CMS has been around since the 1980s and started in northern Arizona. In addition to its corporate office in Scottsdale, it operates five clinics in the Phoenix area and will open its fifth clinic in southern Arizona in the next few months.

The Safford location accepts a variety of insurance providers and is open Monday-Friday from 5 – 10 a.m. and Saturday from 6 – 9 a.m. They are closed on Sundays.

As of Wednesday, the facility has already enrolled five patients and has eight new intakes scheduled for next week, according to Horton. The facility will also have an open house Tuesday, June 5, from 11 a.m. – 1 p.m.

“Whatever we can do to help educate, we’re willing to do that,” Horton said. “It’s not about us getting clients, it’s about us meeting the community’s needs . . . We want to make sure we’re helping folks out.”

Awakening Recovery Center

Jon Johnson Photo/Gila Herald: Awakening Recovery Center is located at 293 W. 5th St. in the building that formerly housed law offices for current judges Michael D. Peterson and Travis Ragland.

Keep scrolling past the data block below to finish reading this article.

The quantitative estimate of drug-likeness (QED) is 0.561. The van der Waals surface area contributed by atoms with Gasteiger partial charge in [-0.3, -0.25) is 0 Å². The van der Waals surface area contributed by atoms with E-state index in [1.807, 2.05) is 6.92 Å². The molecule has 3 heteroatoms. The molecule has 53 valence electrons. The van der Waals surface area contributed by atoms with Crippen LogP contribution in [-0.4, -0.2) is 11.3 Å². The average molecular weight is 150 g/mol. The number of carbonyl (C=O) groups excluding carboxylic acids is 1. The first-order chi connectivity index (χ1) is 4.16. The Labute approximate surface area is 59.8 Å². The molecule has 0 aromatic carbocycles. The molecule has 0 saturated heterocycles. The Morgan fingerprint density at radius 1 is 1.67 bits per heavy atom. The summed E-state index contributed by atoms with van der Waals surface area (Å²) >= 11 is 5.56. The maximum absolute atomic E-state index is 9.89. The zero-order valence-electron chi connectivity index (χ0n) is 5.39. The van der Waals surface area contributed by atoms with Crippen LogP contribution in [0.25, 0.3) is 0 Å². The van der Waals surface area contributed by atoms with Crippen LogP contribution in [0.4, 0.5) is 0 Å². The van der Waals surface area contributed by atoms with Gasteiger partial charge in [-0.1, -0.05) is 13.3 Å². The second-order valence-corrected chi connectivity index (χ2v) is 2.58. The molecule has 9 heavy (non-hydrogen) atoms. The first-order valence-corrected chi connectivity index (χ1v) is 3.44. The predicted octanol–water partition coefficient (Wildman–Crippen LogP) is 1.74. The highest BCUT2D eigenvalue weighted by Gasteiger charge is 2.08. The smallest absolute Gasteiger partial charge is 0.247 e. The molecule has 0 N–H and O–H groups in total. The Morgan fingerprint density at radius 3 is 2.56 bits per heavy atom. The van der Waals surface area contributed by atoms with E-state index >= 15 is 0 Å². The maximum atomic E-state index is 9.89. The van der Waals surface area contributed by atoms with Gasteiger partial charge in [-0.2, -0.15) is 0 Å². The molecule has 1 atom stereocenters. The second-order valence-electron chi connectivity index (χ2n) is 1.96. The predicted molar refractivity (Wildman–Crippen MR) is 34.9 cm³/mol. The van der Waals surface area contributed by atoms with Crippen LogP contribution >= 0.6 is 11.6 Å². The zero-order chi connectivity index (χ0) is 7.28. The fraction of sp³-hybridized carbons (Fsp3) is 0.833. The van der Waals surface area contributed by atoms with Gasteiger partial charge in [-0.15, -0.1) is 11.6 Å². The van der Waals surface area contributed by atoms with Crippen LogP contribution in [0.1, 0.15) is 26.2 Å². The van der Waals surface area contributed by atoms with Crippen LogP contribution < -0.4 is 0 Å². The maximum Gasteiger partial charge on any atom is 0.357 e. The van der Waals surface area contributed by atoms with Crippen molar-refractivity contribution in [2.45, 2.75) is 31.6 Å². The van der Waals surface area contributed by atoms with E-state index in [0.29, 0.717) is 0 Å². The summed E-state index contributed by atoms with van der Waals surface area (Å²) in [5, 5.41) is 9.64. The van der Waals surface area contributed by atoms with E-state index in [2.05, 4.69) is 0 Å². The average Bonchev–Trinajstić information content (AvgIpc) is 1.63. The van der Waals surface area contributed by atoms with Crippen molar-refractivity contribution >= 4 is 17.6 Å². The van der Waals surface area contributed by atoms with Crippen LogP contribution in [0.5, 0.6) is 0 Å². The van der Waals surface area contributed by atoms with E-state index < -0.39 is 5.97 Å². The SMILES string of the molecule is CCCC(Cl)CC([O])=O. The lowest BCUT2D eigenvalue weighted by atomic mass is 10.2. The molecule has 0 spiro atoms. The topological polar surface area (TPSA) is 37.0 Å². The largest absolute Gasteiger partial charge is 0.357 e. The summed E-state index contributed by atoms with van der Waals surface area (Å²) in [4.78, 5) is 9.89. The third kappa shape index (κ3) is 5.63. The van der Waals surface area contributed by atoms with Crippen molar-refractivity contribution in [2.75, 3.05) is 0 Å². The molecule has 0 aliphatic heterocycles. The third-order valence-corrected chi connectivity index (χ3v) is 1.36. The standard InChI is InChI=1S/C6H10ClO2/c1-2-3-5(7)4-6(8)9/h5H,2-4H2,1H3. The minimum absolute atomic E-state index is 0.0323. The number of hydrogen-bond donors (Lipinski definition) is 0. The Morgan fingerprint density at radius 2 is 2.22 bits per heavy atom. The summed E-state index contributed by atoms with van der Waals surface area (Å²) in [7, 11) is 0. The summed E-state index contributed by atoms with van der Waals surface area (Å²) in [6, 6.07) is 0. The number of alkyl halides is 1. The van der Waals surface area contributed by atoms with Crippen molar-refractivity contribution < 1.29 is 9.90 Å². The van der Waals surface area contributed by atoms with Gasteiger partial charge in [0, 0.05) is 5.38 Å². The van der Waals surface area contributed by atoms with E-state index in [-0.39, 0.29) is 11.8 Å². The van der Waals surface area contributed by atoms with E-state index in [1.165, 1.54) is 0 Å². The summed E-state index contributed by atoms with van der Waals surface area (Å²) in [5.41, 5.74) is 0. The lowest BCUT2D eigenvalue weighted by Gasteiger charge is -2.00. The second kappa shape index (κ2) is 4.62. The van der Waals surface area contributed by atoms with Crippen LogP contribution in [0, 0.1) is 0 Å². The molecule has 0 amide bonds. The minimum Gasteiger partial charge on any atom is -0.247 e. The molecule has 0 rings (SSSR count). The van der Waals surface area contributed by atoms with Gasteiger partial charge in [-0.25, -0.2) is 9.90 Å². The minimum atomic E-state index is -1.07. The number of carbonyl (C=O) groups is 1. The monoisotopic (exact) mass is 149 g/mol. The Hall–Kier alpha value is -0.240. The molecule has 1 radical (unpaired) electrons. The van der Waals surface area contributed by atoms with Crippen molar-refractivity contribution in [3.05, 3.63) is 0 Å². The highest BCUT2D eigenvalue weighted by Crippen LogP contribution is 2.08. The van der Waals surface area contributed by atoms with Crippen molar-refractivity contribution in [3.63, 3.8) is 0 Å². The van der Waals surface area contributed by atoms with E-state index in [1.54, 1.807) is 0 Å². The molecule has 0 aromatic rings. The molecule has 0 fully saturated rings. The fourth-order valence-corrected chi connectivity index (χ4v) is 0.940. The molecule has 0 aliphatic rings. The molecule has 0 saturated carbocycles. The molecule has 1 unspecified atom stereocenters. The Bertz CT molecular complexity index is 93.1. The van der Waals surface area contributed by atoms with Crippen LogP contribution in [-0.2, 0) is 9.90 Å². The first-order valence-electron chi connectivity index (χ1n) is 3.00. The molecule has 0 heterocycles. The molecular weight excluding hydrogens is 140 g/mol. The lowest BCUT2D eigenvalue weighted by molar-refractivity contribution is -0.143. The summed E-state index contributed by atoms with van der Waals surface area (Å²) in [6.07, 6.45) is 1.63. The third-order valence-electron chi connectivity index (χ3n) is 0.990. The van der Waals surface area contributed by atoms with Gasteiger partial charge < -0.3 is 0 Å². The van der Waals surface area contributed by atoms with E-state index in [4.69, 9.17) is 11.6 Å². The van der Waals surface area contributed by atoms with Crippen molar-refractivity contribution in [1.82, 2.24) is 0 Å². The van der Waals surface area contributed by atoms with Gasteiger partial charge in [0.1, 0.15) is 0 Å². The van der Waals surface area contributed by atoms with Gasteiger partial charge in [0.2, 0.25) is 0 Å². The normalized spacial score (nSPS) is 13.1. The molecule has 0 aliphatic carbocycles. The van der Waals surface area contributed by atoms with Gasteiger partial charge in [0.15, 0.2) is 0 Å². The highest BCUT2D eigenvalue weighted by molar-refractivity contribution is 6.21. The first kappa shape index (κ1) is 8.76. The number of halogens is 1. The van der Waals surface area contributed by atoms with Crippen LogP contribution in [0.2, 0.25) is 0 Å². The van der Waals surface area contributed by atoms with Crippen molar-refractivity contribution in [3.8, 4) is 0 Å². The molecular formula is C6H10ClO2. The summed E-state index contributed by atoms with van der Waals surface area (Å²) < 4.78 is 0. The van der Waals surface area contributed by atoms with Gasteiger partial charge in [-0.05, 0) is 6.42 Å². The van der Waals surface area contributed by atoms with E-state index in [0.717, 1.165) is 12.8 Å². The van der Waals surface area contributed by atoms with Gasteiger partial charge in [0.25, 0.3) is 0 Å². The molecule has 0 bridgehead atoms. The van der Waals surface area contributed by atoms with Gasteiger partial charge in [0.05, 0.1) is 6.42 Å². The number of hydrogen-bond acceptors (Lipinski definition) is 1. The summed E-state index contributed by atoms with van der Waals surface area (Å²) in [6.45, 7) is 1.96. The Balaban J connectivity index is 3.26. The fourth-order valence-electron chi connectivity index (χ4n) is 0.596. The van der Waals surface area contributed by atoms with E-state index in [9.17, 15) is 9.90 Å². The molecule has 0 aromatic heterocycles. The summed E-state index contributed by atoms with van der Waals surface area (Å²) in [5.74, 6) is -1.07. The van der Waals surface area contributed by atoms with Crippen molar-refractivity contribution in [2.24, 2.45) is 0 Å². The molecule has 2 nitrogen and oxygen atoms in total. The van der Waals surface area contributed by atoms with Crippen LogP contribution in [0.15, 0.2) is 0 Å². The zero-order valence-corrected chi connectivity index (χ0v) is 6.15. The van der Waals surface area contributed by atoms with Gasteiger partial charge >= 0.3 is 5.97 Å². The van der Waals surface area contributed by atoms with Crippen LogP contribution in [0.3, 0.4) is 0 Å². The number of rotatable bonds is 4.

Awakening Recovery Center (ARC)is a full-service intensive outpatient counseling facility based in Tempe that uses abstinence-based therapies. The center specializes in the treatment of evidence-based therapeutic methods to aid in the recovery process and offers addiction treatment services for alcoholism, opiates and other drugs. They not only council those facing addiction issues but family members of a person going through addiction as well and offer individual and group sessions. 

ARC recently received a certificate of operation from the Department of Health Services and opened its new facility in Safford located at 293 W. 5th St. on Wednesday.

Jason Hutchings began ARC with Scott Payne four years ago. Hutchings told the Gila Herald that he will serve as the executive director of the Safford location with Payne serving as the clinical director.

Jon Johnson Photo/Gila Herald: Jason Hutchings serves as the executive director for Awakening Recovery Center’s Safford facility.